people can't live one day without a government handout? Unbelieveable
Let's say you go to the grocery store and when you go to pay you find out
that your bank has shut down for the day and you have no access to your funds.
Would you be okay with that? Do you have access to cash for groceries for your
family for 2 or 3 days? If you had to rely on others for transportation, would
you be able to get back to the store? If you had to wait until your next day
off to go to the store, would you have enough food in your house to last until
then?The families who were affected by the lack of access to their
food stamps were given no chance to prepare for the lack of access - the first
notice they had of a problem was when they went to pay for their groceries. If
they had gone the day before or the day after, they would have had no problems.
People are on food stamps and government benefits because they need
that assistance - and in many states, having cash savings makes you in eligible
for food stamps, making it impossible for them to prepare for an emergency.
@ KalindraYes, I have emergency cash on hand. And food.Anyone who
puts that much faith in our government is a fool.I feel sorry for these
people. They can't (or won't) turn to family, clergy or friends to get
them by for a few days. Have they burned all their bridges? Or are they too
proud? Or are all their family and friends on welfare, too?
@ Say No: Even if the family and friends aren't on welfare, they may not
be in a position to help out. And again, the rules prevent people on welfare
from saving up for a rainy day.
Kalindra, I have to say I don't agree with your reasoning. I have
been in this situation, several times, so I feel qualified to comment. I
was always careful to have at least $20 or so CASH put away for a rainy day.
It was difficult, yes, but surely anyone has a dollar or two extra once in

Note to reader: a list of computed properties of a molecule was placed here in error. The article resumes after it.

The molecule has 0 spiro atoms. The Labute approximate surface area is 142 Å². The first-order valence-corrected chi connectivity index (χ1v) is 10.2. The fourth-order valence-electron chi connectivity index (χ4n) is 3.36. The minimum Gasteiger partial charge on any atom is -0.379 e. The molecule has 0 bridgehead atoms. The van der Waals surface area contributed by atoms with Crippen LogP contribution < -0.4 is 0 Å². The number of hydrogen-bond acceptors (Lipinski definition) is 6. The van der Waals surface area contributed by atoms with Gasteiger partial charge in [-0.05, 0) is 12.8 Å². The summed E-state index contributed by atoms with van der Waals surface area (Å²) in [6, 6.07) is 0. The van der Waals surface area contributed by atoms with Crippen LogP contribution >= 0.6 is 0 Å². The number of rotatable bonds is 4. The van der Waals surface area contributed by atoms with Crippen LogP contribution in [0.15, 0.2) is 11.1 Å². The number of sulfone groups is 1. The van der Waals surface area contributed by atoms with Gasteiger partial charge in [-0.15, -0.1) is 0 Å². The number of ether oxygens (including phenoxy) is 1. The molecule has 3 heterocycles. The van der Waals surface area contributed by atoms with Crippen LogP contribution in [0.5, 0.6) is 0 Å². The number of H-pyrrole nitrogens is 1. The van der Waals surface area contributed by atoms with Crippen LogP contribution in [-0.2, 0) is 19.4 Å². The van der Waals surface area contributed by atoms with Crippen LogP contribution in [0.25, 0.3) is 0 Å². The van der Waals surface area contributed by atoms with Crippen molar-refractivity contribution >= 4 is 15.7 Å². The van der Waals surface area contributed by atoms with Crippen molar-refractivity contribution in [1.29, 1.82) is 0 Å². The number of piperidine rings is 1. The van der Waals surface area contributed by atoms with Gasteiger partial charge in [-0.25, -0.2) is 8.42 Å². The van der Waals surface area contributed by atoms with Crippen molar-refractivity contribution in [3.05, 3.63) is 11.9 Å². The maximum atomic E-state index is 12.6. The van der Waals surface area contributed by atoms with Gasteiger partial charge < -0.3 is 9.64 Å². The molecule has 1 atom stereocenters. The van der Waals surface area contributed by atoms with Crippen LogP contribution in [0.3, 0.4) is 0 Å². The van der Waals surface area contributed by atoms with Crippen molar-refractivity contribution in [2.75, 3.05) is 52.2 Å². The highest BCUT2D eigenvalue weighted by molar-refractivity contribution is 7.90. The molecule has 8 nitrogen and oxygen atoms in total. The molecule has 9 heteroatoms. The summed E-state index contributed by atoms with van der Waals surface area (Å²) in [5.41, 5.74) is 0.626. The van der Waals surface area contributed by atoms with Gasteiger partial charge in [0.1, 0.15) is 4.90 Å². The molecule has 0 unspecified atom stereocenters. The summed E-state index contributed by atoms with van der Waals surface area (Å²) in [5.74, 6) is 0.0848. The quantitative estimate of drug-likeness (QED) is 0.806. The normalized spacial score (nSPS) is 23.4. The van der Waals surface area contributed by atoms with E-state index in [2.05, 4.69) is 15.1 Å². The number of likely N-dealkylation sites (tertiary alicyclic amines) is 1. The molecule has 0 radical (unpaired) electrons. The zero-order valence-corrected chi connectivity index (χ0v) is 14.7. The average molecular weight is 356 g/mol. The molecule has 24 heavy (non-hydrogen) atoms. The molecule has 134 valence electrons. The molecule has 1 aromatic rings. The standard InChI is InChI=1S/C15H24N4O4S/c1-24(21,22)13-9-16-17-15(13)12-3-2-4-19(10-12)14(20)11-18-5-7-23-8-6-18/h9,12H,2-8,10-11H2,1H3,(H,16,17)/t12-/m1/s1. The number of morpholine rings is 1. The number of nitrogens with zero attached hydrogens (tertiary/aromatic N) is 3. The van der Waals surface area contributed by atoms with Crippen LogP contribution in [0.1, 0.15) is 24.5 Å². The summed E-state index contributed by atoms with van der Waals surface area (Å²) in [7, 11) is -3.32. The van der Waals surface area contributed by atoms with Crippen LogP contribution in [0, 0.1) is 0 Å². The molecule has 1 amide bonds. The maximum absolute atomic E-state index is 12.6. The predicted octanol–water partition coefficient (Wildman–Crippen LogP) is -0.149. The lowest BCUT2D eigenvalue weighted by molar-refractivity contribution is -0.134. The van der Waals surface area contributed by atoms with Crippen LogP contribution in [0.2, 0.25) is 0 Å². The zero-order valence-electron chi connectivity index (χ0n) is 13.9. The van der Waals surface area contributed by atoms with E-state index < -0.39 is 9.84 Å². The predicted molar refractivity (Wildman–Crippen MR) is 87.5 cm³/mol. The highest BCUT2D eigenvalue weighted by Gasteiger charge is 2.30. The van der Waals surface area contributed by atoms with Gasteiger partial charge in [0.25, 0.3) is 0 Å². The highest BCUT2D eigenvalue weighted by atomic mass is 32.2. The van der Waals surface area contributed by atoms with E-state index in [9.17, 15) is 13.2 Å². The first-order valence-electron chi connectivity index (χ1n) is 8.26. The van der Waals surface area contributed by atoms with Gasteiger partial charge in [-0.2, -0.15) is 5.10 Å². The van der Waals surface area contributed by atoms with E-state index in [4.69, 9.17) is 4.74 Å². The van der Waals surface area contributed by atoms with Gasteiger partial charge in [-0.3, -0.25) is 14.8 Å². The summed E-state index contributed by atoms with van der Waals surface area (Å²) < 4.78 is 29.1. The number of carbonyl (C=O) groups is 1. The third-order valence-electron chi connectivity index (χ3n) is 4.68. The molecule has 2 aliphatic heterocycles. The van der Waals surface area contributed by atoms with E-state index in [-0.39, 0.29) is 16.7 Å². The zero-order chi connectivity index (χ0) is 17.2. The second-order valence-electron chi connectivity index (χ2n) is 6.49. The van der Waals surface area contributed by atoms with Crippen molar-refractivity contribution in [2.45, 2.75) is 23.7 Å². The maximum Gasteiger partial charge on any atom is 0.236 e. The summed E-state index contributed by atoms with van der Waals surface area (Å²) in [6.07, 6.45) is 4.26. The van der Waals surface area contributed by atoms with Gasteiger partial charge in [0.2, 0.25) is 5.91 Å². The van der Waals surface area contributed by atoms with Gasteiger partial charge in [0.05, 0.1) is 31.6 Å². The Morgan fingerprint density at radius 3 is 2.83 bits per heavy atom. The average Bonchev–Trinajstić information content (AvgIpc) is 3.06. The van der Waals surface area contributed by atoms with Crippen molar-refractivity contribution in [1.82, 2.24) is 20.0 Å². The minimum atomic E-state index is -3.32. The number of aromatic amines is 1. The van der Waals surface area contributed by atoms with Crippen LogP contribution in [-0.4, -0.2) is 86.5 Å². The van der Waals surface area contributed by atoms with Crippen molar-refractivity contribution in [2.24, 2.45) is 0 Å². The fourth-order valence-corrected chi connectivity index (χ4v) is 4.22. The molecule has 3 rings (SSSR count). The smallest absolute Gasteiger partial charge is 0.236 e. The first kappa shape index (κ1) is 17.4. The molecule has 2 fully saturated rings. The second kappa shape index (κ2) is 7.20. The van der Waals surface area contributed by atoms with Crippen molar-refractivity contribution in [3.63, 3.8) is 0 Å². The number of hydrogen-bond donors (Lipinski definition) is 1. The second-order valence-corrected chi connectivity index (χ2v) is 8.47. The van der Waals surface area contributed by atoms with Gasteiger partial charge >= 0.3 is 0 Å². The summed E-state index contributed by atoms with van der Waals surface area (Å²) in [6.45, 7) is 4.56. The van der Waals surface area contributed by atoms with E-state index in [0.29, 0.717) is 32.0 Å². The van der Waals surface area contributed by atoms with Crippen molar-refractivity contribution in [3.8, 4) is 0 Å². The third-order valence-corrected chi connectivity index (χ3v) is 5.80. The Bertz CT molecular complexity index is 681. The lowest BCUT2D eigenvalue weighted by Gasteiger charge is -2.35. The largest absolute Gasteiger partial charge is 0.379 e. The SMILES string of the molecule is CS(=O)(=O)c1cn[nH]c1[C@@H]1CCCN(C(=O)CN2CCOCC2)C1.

a while to put aside.And people are NOT going to be penalized for having
enough CASH on hand to pay for food for a day or two. I would be terrified to
depend solely on the government to feed my children. I would be afraid of
a situation exactly like this.
@ MrsH.: It's great that you were able to have $20 in your purse at all
times so you could plan for that rainy day. When I was in this situation, I
usually had to use that $20 for gas to get to work, or sanitary products for
that time of month, or diapers for my baby, or soap and shampoo, or laundry
soap, or some other little "emergency" item - usually multiple items.
The people affected by this problem got to the store, loaded their
cart with their groceries, went to pay - and the payment was declined. Even if
they had $20 squirreled away, they probably didn't have it with them. And
$20 really doesn't go very far.The comment I was responding to
was, "people can't live one day without a government handout?" My
response was - maybe if they had had warning of the problem they would have been
able to work around it, but finding out about the problem when you go to pay
doesn't give you a chance to work around it.And this problem
affected to poorest of the poor in our country. They probably don't have
extra money lying around.
And in Louisiana, 2 Walmarts were cleaned out of groceries when the system
failed and left many with unlimited balances on their cards! That is theft!
People who use these cards know full well the balance each month. A tweet and
text message went out alerting some users that their cards had no limits, and
instead of doing the right thing, these people who are used to being fed by the
government, went on a spending spree. Reportedly, some had more than 5 carts
full of food, and there have been reports that many of these people were selling
carts full and then going back for more. I hope they are kicked out of the
program for being thieves. Being poor doesn't mean you lose your morals